Furthermore, in some embodiments, method 100 includes decreasing a torque of generator rotor 25. Decreasing such torque may be achieved by measuring gap flux or rotor torque using sensor 58 and using control system 40 to alter the flux within gap 31 as is known in the art. For example, the gap flux may be controlled using control system 40 and/or converter 38 (shown in FIG. 3). The flux of generator 26 may be decreased to decrease a power output of wind turbine 10. For example, the flux of generator 26 may be decreased to facilitate preventing rotor blade(s) 26 from stalling and/or to facilitate reducing an occurrence of rotor blade stall due to a predetermined ambient air temperature. Stalling of one or more rotor blades 24 may decrease a power output of wind turbine 10 as well as other effects as discussed below.
  • [0037]
    According to some embodiments, output power of wind turbine 10 is decreased if the ambient air temperature is below the predetermined ambient temperature limit, which for example can be the lower temperature limit of a predetermined ambient air temperature range for which wind turbine 10 is designed. Decreasing the output power of wind turbine 10 results in a reduction of the loads acting on components of wind turbine 10 in that the speed of the tips of rotor blades 24 are reduced so as to reduce the loads, for example causing the loads to stay within the existing calculated design envelope of wind turbine 10. Considering the ambient air temperature and decreasing the output of wind turbine 10 if the ambient air temperature is below the predetermined ambient temperature limit, compensates for a potentially accelerated fatigue of the material of the individual components of wind turbine 10 due to their brittleness in cold weather conditions. Also in that the output power of wind turbine 10 is decreased, i.e. is iteratively reduced, the loads acting on components of wind turbine 10 in cold weather conditions.
  • [0038]
    As explained above, the normal IEC design envelope defines admissible loads acting on wind turbine 10 within a predetermined ambient air temperature range and up to a predetermined maximum wind speed. The loads may be defined inter alia by a calculated ambient air density. Accordingly, predetermined air densities are given in the normal IEC design envelope defining the loads on wind turbine 10. Determining the air density in cold weather conditions by measuring the ambient air temperature and pressure is advantageous to reduce the loads acting on wind turbine 10 in accordance with the calculated air density so as to stay within the admissible loads for which wind turbine 10 is configured. Thus, according to some embodiments, an air density determination can be used to effect the above-described load mitigations.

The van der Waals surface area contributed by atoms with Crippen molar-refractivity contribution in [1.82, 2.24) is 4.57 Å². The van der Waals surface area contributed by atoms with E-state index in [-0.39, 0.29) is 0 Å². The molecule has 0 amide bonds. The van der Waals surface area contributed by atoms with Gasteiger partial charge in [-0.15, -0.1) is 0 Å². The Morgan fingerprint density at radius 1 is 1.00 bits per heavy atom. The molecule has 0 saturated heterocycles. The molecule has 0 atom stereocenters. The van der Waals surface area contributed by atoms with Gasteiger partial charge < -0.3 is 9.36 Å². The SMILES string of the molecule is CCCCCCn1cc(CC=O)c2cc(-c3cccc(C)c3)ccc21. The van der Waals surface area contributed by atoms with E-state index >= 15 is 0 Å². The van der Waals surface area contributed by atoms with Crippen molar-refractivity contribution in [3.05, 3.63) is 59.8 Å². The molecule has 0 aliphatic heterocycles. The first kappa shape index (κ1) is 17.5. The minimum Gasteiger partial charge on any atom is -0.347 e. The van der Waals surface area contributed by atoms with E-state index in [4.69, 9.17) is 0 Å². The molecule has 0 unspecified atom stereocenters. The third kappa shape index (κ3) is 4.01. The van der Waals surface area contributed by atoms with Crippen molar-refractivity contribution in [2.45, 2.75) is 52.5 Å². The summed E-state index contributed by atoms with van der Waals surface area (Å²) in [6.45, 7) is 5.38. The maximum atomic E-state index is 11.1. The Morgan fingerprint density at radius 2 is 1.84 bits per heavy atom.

• [0039]
    Method 100 may be advantageous since no new components of wind turbine 10 need be designed because, due to the reduction of the loads acting on wind turbine 10 in cold weather conditions, the existing design envelope of wind turbine 10 will not be exceeded.
  • [0040]
    If the ambient air temperature is above a predetermined limit, method 100 includes decreasing 106 a power output of wind turbine 10, for example using control system 40 (shown in FIGS. 1, 2 and 3) to facilitate mitigating a potential for stalling of wind turbine 10. For example, as ambient air temperature increases, a potential for detachment of air flow around blades 24 may increase. Such detachment of air flow around blades 24 may induce instabilities within operation of wind turbine 10 that include, but are not limited to, a reduction in electric power generation and/or a trip of wind turbine 10. Moreover, a sudden reattachment of wind flow around blades 18 may induce a sudden acceleration of the rotational speed of blades 18 and a sudden increase in electric power output that may exceed control parameters associated with control system 40. Such acceleration and power surge may cause a trip of wind turbine 10. Such wind speed and power transients may decrease a predetermined service life expectancy and/or accelerate fatigue of components of wind turbine 10. Therefore, decreasing 104 a power output of wind turbine 10 may facilitate reducing a potential for stall based on the ambient air temperature and may facilitate maintaining electric power generation and blade rotational speeds of wind turbine 10 within a predetermined design envelope of wind turbine 10. Examples of the predetermined ambient temperature limit include, but are not limited to, approximately +40 C. (about 100 F.) to approximately −20 C. (about −30 F.). Methods of decreasing a power output of wind turbine 10 include, but are not limited to, adjusting the associated blade pitch and adjusting generator torque, wherein both methods are described above.
  • [0041]
    FIG. 5 is a flowchart illustrating another exemplary method 200 for controlling wind turbine 10 (shown in FIG. 1). As compared to method 100, in some embodiments, controlling a power output of wind turbine 10 is based on at least one alternate ambient air condition in addition to or in lieu of ambient temperature limits. Such alternate conditions include, but are not limited to, ambient air pressure and humidity. As such, in some embodiments, method 200 includes determining 202 an ambient air temperature, determining 204 an ambient air pressure and/or determining 206 an ambient air humidity. The ambient air pressure, temperature and humidity may be determined by directly measuring the ambient air pressure, temperature and humidity, for example using sensors 54, 56 and 60, respectively. Alternatively, additional measurements may include, but not be limited to rate of rain fall. Further, alternatively, some ambient air conditions including, but not being limited to, ambient air viscosity may be derived values based on measurements of other ambient air conditions known in the art.
  • [0042]